Buenos Aires, Argentina
¡Buen dia! You’ll have to excuse any typos, it’s tough to get used to a Spanish keyboard, and I’m still quite jet lagged…
My first impressions have been quite odd and take me back to my Christmas break in Vancouver. Upon flying in, the landscape looked like a game of Settlers of Catan severely lacking in bricks and rocks. Turns out that the city of Buenos Aires is quite far away from the airport, and the land around for miles and miles is farmland. And going around town, my interactions with others lead me to compare their currency situation with Monopoly Deal. Argentina does not seem to have enough small change – people hesitate or even outright refuse to give it! A Swedish girl at my hostel whom I met while checking in, Amanda, recounted her story of a store refusing to give her a quarter that was part of her change, instead giving her a piece of candy of similar value. Turns out that there’s even a black market for coins, which are required for the bus. If you don’t have the small change, you must overpay or just don’t take the bus…
It’s hot outside. Coming directly from winter, it’s quite a welcome change…but the locals, they all wear jeans! I really don’t know how they do it.
The city is beautiful, and feels like an eclectic mix of everything: European style buildings, wiiiide streets, colours abound, hipsters everywhere, high class, middle class, ghettos… And that was just the first day. Amanda and I went out to explore Recoleta, which is one part rich shopping district, one part street market, one part blindingly white church (Argentina is very Catholic), and one part grand cemetery for the rich and famous – the most famous of which being Eva Peron (former president). I admit to not knowing much about her beyond “Evita” existing and that song “Don’t Cry For Me, Argentina”… Guess I have some research to do. Nevertheless, the cemetery was an intriguing destination, with some very lavish mausoleums.
After wandering around some more, I had my first meal – asado! Well, I cheated – it was choripan, which is a sausage cut in half, grilled, on a bun. Delicious. And here is where I figure knowing more Spanish would come in handy: while Amanda can speak fluent Spanish, I can’t, so we received different menus. Prices were higher on the English one, and there was something suspicious going on with the bill.
We also headed over to Palermo Viejo, which is further split into Palermo Soho and Hollywood. Soho certainly lived up to its name – trendy and with the same feel as the one in New York, only more pleasant and less crowded! Palermo Hollywood though…uhhh. No clue why it has that name, but it seemed a bit sketchy and we didn’t stay for long. Grabbed ahelado while in Palermo – it’s the local version of ice cream, though a lot more sweet and spready. Surprisingly expensive ($5 for a “medium”) but very well worth it for a hot day.
After walking around for hours, we had some more asado for dinner (really this time, an amazing steak). Another interesting Argentinian trait – they eat LATE. Restaurants don’ t open until 8, and don’t fill up till around 10. We went around 9:30, and only by the time we left, around 11, did it seem bustling. It’s funny to see families with small children out that late, I’d have been sleeping by 9 at that age! I had a giant bife de carilla (meat overload) and a pure de calabaza (pumpkin) – what looks like mashed sweet potato, but has a lot fluffier texture and is much sweeter.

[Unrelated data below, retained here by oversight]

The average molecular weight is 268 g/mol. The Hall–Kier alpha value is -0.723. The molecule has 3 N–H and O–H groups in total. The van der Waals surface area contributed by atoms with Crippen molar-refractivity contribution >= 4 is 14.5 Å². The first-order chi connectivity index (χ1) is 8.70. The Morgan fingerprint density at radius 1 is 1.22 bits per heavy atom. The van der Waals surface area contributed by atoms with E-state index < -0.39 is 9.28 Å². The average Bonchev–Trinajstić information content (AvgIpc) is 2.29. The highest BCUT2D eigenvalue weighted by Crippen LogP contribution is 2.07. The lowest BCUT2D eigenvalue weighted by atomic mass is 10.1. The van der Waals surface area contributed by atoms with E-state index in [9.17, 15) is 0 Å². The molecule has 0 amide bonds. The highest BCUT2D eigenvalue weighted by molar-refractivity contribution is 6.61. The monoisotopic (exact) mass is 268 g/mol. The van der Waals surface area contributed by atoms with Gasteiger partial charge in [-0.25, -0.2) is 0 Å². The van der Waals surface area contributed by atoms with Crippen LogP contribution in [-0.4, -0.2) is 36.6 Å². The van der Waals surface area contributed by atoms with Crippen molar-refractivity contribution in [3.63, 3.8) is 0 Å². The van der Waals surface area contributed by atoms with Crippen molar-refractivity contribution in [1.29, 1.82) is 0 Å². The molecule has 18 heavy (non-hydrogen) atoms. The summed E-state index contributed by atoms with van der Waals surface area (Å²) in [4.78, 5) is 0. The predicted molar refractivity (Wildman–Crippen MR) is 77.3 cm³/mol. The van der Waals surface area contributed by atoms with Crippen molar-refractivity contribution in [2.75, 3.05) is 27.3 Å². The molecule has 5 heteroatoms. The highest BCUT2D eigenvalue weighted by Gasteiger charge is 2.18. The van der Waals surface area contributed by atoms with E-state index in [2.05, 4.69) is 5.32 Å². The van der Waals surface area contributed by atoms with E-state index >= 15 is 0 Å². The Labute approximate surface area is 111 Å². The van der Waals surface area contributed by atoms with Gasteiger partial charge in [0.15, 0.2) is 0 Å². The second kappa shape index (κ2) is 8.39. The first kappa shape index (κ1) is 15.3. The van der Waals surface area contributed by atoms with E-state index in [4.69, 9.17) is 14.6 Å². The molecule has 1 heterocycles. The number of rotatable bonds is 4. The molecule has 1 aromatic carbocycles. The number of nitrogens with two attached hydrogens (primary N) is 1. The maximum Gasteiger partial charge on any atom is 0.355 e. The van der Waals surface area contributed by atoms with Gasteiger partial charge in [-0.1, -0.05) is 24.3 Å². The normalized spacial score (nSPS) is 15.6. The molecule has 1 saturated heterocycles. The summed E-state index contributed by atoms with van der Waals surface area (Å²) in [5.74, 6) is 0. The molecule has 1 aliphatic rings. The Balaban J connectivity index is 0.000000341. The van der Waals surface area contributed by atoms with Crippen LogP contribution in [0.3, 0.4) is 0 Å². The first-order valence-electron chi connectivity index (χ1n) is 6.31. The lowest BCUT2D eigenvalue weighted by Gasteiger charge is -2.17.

Day 2, we were joined by a Danish girl, Anne, and an American, Jim. Great company. 🙂 We headed to San Telmo to check out some more street markets. This one was full of antiques; more tourists and crowds but less touristy fare. Around it were many cafes, some stunning architecture, cobblestone streets, and tango dancers and street musicians. It felt a lot more like what I imagine of Europe rather than South America! We sat down for a long drink to take in the atmosphere. I think San Telmo was probably my favourite barrio.
Then it was off to La Boca – home of the famous soccer team Boca Juniors, but our purpose was to visit the very colourful buildings around. While the neighbourhood’s kinda turned into a tourist trap (at least the safe part), I am indeed a tourist and enjoyed it plenty. I do wish that buildings would be painted in more bold, whimsical colours back home!
We then joined a bunch of people on the roof of our hostel for some drinks before heading to dinner with an expanded group – even later than the night before. We headed to Siga la Vaca: all-you-can-eat asado and a free bottle of wine and a free bottle of carbonated water and a free (actually very delicious) dessert per person…for about the equivalent of $30. Quite a splurge, but when in Argentina… So many different cuts of meat, with Spanish names I knew nothing about! I just randomly pointed at things on the grill or asked for things on the sign without knowing what they were. So good…but I think I can go meatless for a week now! And dessert? Bread pudding with a whopping portion of dulce de leche (which is super sweet, and Argentinians seem to put it on everything – it’s even a breakfast food).
We went for dinner at 10 pm and left at 1 am. Families with babies were still in the restaurant, there was plenty of traffic on the streets and many people out in the cafes. It still boggles my mind! As such, I wandered around on my own to take a couple night photos (and to walk off the enormous dinner) before heading to bed. It feels a lot safer on the streets at night compared to what I’ve been hearing, but I’m being cautious!
Quote of the night: Jim, a teacher at a university in the States, mentions his rating on RateMyProfessor.com, which doesn’t exist in Denmark. Anne: “RapeMyProfessor.com?!”
I’ve got a couple days left here before flying off to Ushuaia, and I’ll upload some pictures eventually. Until then!